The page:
5. Loving Abbey 2

    Loving Abbey 2 Not really a Newbie

    You know I was just thinking about the same topic, I'm going to start another thread for my situation.

    I just wanted to lend some support. It can be hard with younger kids to figure out what is age, environment and disorder. Abbey had an adverse reaction to one of her medications but it was unclear which so we had to discontinue all of them immediately. Physically it was safe but mentally it was not. SHe threw herseslf down the stairs, tried to kill the cat, etc. So it is REALLY important to do this slowly and under close supervision.

    Good luck!
  6. Sara PA

    Sara PA New Member

    *How does the medwash compare to weaning off the medications at home in terms of safety?
    Medwashers done in hospital settings are often more abrupt and involve more than one drug at a time because there are time limits involved. That means home medication washes done right can be safer. Insurance simply won't pay for someone to do a gradual hospital medication wash let alone hospitalization for gradual medication wash and time to see how the patient responds after being taken off the medications.

    Keep in mind that it may take months for it to become apparent what the end results of a medication wash will be. There may be an extended period of adjustment for the brain to get use to not having the medication. The brain needs to find it's unmedicated "normal" state again (which may or may not be the same was the unmedicated state before medication).
  7. Steely

    Steely Active Member

    It looks like your questions have been answered well. I just wanted to throw in that given your son's violence, and the police needing to be called several times - all you would need to do in terms of getting him admitted now is have the police transport him to the local hospital once he has another violent outburst. Once there, you tell psychiatrists that he is unstable due to medication changes, and you need him to stay there until those are completely d/c. Of course the challenge lies in how long they will really keep him...........but at least that answers the question about how to get your son to a phosph and what to ask for.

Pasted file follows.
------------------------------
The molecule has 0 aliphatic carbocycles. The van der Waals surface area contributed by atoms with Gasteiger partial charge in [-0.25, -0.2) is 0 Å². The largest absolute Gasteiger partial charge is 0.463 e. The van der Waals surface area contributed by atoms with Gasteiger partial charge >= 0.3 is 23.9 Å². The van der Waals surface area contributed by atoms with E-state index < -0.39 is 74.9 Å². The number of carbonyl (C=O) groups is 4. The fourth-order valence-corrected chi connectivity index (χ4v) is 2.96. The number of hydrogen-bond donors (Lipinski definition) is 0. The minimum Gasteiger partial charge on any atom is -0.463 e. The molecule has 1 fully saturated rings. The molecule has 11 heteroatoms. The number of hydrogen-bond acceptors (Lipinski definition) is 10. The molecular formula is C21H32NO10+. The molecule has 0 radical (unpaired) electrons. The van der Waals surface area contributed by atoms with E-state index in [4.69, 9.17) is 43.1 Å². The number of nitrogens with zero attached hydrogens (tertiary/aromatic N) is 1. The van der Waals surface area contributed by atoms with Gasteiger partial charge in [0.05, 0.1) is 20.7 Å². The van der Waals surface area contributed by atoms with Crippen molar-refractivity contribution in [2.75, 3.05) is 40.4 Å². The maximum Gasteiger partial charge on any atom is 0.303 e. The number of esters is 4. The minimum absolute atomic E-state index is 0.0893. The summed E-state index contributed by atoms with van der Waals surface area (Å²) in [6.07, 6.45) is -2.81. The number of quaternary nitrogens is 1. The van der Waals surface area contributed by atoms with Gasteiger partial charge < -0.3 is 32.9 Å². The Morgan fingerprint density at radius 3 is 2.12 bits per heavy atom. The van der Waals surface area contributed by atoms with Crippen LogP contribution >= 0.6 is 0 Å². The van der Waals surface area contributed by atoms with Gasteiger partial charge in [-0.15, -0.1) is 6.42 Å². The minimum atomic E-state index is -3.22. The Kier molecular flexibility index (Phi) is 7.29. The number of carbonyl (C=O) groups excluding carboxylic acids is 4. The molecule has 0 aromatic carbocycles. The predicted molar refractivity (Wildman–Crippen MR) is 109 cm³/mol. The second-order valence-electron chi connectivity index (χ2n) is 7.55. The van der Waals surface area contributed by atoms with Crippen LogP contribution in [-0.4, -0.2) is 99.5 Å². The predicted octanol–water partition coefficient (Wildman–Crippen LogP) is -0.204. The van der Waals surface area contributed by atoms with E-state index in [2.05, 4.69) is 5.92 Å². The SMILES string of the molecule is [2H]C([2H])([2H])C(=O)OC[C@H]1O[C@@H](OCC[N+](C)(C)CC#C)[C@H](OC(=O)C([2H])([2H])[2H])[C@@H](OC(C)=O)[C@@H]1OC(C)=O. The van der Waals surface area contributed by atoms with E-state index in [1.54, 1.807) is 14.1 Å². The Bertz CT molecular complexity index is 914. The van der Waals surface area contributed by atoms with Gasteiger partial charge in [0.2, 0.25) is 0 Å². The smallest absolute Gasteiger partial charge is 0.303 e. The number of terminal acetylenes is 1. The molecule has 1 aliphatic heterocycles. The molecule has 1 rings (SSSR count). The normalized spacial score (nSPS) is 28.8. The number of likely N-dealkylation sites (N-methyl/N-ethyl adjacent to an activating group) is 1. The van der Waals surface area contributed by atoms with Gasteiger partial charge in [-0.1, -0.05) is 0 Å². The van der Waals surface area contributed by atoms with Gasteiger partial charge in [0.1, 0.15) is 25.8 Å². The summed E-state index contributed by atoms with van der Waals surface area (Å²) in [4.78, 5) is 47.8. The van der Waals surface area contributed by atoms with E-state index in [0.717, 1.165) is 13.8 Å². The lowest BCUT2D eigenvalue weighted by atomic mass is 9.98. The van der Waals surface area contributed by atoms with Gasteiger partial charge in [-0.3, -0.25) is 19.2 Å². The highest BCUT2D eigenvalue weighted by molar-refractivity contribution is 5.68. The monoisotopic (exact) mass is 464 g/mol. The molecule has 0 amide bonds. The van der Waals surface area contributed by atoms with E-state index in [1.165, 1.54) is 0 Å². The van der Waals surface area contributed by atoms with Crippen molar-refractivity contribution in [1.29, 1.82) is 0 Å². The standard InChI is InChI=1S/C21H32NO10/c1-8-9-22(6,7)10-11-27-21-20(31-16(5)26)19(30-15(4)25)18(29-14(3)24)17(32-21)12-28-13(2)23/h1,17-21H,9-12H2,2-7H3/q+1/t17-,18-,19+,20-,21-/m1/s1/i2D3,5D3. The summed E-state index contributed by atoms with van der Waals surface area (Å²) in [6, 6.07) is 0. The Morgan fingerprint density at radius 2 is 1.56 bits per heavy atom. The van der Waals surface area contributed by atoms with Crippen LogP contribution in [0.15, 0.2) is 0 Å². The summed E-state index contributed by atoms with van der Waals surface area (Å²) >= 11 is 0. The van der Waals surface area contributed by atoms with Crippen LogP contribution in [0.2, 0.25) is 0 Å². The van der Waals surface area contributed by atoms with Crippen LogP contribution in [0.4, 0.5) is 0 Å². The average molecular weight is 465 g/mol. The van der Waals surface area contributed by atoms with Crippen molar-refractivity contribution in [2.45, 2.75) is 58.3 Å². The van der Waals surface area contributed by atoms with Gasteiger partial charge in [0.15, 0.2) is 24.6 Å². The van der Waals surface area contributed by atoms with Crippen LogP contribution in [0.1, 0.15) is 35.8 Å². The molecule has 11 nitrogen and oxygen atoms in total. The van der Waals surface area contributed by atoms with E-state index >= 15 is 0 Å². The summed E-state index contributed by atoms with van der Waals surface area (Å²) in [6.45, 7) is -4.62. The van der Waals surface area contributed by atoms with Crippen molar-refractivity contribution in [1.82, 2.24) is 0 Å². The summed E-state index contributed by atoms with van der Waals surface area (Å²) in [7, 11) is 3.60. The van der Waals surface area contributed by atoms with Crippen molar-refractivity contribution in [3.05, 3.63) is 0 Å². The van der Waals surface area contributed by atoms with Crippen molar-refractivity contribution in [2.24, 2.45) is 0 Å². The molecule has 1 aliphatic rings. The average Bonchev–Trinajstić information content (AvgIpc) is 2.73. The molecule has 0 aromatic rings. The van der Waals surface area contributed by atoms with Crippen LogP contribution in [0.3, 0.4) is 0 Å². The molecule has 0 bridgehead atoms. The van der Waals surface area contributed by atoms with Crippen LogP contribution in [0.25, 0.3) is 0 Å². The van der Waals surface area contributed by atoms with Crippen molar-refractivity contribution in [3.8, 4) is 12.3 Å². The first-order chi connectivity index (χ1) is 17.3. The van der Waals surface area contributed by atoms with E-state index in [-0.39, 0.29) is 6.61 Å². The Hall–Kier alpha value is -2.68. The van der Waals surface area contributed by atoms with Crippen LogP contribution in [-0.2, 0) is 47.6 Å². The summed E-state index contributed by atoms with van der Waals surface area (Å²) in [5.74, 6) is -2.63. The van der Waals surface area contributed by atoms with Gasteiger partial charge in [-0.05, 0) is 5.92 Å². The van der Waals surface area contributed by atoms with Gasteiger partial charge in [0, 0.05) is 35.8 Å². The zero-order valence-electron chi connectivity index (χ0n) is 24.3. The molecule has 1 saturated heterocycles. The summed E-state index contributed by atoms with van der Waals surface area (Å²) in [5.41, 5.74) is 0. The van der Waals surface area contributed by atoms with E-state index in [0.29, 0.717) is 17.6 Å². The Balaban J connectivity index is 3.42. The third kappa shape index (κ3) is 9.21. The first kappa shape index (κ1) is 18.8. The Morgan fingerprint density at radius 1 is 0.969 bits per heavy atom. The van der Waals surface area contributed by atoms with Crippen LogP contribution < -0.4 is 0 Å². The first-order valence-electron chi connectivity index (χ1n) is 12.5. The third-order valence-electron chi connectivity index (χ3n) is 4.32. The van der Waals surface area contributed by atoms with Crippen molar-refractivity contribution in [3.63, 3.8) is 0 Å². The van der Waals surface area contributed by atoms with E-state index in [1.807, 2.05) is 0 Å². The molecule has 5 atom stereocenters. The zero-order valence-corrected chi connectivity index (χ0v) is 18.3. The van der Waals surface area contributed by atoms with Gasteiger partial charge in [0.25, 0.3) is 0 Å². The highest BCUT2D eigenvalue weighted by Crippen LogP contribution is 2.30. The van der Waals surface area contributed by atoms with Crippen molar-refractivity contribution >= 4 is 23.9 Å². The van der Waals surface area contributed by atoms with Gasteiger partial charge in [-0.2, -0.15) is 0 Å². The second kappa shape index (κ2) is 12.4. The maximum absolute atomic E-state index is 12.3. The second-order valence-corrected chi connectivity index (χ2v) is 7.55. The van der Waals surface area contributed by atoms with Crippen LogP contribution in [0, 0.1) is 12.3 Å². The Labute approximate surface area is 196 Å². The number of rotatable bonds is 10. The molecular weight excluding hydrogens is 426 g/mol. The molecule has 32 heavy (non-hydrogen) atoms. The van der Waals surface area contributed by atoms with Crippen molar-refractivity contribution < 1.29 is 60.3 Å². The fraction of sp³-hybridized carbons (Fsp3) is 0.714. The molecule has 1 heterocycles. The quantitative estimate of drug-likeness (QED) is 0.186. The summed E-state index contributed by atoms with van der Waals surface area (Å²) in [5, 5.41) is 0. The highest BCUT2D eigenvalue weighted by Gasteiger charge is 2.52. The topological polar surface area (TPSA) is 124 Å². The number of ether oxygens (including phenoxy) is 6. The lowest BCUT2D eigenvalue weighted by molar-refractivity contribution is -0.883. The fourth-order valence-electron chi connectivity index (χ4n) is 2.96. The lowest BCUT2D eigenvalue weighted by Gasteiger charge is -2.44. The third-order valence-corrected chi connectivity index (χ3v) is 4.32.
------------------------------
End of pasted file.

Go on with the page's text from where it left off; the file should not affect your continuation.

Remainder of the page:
Good luck. I know how hard this! It stinks that any mom or kiddo has to endure this.
  8. dirobb

    dirobb I am a CD addict

    I have been thinking about admission and what about the psychiatrist. Do you have to call them 1st before taking your child to the hospital or if a CIT is involved is all that unnecessary?
  9. Steely

    Steely Active Member, not at least in Texas. Not if it is an emergency. They treat it just like you cut your foot, or broke your arm. Once you arrive at the hospital, the social worker and psychiatrist on call assess the situation, and then call your psychiatrist.

    Good luck.
  10. totoro

    totoro Mom? What's a GFG?

    Sorry you are having to think about this.
    We did ours with some support from psychiatrist, he explained how to do it. We had full support from our pediatrician, and therapist. K is also only 6... and husband was home full time as was I. So she was home at the time. We did each one separate. psychiatrist helped with all but 1. After he stopped calling!!! We went very slow and had PRN's in place. She missed some school as well... We did not really have an option for placement.
    We have about 1 + months before we get into our new psychiatrist... she is doing OK at best!!! It took us about 4 months total... with 3 medications. The lamictal was the longest.
    Good luck...